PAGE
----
Mathe is a great tactician and he has magnificent table presence—which means that he usually knows what is going on. But he has always had to play the captain's role in any partnership. Perhaps in this case Lew felt that his immediate jump to the grand slam in diamonds might prevent a nonvulnerable sacrifice bid of seven spades by the opponents. Whatever the reason, for all Krauss knew, Mathe had all 13 diamonds, so he passed. When the diamonds failed to break and the grand slam went down one trick, he could only offer his condolences.
At the other table, Aces Goldman and Lawrence did considerably more exploring before reaching a contract of seven no trump with Goldman (North) as the declarer. Strangely enough, if the North hand had not contained the king of clubs, seven no trump would have gone down also. As it was, Goldman had one more trick than he needed, with only three of them in diamonds.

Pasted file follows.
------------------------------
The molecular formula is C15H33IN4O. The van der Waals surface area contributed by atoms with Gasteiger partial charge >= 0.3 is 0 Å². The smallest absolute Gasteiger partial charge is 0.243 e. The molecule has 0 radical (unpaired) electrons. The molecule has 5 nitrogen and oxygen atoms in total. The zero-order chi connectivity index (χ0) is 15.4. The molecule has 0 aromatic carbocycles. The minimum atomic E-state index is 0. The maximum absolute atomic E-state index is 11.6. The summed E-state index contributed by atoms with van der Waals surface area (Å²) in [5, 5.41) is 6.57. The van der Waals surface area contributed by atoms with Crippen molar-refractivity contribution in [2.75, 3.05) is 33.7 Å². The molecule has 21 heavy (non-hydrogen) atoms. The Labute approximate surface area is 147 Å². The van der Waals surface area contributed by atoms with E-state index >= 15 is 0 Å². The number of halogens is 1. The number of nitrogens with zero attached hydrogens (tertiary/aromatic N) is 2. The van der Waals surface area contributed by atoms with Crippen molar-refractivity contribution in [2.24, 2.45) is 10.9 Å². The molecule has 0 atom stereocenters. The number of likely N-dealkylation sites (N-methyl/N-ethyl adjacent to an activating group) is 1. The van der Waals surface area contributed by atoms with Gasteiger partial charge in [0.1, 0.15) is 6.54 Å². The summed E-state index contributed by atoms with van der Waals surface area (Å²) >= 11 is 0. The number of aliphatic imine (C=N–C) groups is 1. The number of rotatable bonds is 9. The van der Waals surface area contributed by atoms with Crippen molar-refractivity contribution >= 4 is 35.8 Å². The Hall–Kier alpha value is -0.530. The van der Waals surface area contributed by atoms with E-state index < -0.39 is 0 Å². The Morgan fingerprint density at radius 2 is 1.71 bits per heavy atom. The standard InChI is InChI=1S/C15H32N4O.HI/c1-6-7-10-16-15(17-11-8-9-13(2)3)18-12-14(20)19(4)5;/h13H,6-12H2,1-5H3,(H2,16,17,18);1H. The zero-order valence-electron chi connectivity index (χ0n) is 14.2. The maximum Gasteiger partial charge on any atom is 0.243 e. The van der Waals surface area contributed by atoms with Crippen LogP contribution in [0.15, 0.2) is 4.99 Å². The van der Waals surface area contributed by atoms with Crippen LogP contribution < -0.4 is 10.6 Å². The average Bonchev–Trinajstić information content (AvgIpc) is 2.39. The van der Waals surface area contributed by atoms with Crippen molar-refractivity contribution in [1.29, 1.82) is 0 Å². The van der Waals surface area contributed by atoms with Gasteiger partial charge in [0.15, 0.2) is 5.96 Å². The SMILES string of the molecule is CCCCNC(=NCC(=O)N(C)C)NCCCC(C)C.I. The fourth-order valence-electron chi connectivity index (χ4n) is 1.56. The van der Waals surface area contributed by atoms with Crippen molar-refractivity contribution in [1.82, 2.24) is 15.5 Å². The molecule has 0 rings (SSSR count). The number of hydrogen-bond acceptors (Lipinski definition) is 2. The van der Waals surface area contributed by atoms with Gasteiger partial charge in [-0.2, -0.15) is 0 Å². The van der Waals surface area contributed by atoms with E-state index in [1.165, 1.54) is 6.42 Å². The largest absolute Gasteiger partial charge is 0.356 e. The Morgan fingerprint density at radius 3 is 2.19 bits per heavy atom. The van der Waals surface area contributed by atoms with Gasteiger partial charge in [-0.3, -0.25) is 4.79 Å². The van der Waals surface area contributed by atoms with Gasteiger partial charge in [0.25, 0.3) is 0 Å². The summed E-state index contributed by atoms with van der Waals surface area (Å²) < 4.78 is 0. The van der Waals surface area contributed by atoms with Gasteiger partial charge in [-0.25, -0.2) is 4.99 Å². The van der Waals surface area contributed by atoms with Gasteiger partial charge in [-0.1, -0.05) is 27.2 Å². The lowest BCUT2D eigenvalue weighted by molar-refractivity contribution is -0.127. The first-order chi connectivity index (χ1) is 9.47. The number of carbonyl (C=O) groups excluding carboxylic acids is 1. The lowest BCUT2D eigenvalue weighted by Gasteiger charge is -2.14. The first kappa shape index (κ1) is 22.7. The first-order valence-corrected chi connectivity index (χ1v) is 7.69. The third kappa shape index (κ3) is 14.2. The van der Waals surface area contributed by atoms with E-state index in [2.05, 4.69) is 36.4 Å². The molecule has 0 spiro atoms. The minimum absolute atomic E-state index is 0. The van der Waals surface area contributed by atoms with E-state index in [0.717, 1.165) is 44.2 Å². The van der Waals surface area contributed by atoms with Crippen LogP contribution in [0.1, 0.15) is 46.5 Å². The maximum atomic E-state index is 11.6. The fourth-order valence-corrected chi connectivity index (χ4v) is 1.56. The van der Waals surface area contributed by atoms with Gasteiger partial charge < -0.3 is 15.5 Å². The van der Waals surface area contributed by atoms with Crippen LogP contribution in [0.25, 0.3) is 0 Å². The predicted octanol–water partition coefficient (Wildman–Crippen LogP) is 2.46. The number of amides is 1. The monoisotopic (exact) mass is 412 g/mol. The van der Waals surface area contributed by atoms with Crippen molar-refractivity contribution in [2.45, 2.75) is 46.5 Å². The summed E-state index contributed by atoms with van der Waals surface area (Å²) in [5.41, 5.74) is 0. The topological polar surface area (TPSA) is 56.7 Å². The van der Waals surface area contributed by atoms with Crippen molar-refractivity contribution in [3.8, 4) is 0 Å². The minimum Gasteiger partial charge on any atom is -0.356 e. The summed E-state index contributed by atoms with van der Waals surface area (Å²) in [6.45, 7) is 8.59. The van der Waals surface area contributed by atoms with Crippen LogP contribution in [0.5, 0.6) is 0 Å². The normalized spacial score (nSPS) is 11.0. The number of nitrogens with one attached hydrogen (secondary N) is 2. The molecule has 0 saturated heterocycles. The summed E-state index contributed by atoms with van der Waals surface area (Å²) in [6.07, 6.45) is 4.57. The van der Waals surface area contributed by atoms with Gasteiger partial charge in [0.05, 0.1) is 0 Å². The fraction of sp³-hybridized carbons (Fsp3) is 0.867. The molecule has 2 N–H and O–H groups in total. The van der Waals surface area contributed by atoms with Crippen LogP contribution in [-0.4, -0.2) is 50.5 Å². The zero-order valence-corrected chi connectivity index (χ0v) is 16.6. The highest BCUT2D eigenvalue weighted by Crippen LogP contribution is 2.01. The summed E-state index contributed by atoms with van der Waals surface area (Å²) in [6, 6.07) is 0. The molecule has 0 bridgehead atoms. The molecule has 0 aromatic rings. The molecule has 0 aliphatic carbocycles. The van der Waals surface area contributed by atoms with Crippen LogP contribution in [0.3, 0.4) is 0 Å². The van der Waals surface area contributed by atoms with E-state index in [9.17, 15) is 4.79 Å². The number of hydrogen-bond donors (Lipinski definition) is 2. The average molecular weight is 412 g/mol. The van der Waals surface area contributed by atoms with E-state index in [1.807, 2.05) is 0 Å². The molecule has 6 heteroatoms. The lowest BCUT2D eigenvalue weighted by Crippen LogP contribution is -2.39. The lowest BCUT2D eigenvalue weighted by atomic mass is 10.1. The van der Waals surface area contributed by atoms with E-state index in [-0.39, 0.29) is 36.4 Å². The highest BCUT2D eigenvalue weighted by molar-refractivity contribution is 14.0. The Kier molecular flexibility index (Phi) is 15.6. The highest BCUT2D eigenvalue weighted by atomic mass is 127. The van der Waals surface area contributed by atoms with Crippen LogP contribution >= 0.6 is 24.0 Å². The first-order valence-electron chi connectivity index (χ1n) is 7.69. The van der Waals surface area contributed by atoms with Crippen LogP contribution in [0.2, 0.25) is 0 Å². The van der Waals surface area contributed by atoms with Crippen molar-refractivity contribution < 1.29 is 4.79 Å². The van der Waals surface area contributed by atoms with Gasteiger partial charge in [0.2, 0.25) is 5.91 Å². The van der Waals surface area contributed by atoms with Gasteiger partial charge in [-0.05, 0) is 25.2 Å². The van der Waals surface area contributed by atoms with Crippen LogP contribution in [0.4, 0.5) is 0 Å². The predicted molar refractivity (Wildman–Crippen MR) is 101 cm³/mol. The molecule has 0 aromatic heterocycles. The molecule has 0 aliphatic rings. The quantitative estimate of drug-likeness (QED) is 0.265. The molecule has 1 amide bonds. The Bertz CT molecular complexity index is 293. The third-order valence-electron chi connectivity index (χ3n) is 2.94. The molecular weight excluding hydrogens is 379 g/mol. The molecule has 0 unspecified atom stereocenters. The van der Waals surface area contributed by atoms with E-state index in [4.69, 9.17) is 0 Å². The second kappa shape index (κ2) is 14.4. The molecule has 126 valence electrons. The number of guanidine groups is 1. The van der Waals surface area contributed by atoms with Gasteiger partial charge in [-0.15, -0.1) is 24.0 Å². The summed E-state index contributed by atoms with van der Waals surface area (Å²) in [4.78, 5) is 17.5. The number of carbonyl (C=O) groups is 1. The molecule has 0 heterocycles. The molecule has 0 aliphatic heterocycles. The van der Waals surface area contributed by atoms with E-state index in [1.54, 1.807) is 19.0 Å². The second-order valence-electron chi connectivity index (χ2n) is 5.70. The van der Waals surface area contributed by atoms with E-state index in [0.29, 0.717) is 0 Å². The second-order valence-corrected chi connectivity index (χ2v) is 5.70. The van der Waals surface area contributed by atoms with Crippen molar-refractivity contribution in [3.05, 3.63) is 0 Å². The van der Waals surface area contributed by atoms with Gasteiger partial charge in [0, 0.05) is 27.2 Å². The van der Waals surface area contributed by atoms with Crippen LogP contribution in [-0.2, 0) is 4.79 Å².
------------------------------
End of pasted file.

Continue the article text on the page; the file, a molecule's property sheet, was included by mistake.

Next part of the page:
Will the Aces, reinforced by Soloway, win at Miami Beach and keep their world championship string intact? I would say yes—except for one thing. Italy's Blue Team, whose dynastic reign extended over 13 years and included 12 world titles, is coming out of retirement in an attempt to prove that it is still the best. The first clue as to which team really is best will come in a challenge match between the Blues and the Aces to be played Dec. 7-11 at the Hilton International in Las Vegas, where the prize will be cash ($15,000) as well as kudos.
I am reminded, too, that the Blue Team, even after three straight Bermuda Bowl wins, failed to make the finals of the 1960 Olympiad. So if you don't mind, I'll withhold my 1972 Olympiad prediction until next year.